| Marketing Science
The Dynamic Effects of Bundling as a Product Strategy
Several key questions in bundling have not been empirically examined: Is mixed bundling more effective than pure bundling or pure components? Does correlation in consumer valuations make bundling more or less effective? Does bundling serve as a complement or substitute to network effects? To address these questions, we develop a consumer-choice model from micro-foundations to capture the essentials of our setting, the handheld video game market. We provide a framework to understand the dynamic, long-term impacts of bundling on demand. The primary explanation for the profitability of bundling relies on homogenization of consumer valuations for the bundle, allowing the firm to extract more surplus. We find bundling can be effective through a novel and previously unexamined mechanism of dynamic consumer segmentation, which operates independent of the homogenization effect, and can in fact be stronger when the homogenization effect is weaker. We also find that bundles are treated as separate products (distinct from component products) by consumers. Sales of both hardware and software components decrease in the absence of bundling, and consumers who had previously purchased bundles might delay purchases, resulting in lower revenues. We also find that mixed bundling dominates pure bundling and pure components in terms of both hardware and software revenues. Investigating the link between bundling and indirect network effects, we find that they act as substitute strategies, with a lower relative effectiveness for bundling when network effects are stronger.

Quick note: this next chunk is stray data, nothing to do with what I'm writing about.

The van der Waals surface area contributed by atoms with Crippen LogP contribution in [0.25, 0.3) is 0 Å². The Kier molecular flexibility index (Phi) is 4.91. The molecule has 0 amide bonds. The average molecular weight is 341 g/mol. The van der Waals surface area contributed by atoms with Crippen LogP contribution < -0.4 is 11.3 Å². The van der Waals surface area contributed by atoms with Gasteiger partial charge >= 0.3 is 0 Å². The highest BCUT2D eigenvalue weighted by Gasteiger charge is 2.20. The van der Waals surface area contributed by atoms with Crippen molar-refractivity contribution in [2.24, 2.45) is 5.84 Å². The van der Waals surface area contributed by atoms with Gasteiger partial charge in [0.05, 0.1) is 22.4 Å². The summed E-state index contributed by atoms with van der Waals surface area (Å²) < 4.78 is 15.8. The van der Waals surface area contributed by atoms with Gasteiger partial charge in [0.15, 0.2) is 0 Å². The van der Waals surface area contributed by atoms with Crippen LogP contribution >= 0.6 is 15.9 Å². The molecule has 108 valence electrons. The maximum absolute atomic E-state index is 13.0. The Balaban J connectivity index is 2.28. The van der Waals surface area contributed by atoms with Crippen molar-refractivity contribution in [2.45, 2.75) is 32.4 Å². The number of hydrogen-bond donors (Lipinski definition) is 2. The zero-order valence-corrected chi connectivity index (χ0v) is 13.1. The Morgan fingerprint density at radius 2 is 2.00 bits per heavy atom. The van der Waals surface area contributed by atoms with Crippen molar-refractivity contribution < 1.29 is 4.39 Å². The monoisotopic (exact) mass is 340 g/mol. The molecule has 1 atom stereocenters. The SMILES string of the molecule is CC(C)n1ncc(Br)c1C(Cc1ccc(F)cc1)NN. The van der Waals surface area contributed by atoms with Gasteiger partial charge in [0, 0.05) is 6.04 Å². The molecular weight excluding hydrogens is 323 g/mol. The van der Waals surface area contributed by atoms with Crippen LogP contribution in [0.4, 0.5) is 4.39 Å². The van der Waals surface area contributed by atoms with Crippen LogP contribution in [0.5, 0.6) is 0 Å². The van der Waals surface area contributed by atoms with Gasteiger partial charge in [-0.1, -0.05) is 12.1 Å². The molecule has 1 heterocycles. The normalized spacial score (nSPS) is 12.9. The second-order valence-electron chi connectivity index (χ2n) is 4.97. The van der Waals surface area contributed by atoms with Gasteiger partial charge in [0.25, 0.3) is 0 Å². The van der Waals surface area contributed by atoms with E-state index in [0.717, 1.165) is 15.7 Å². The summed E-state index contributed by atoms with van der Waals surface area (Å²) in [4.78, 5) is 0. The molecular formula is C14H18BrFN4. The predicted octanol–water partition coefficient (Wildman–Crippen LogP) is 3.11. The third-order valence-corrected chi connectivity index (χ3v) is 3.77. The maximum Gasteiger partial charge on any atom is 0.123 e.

Keywords: Product Strategy;
Video Game Industry;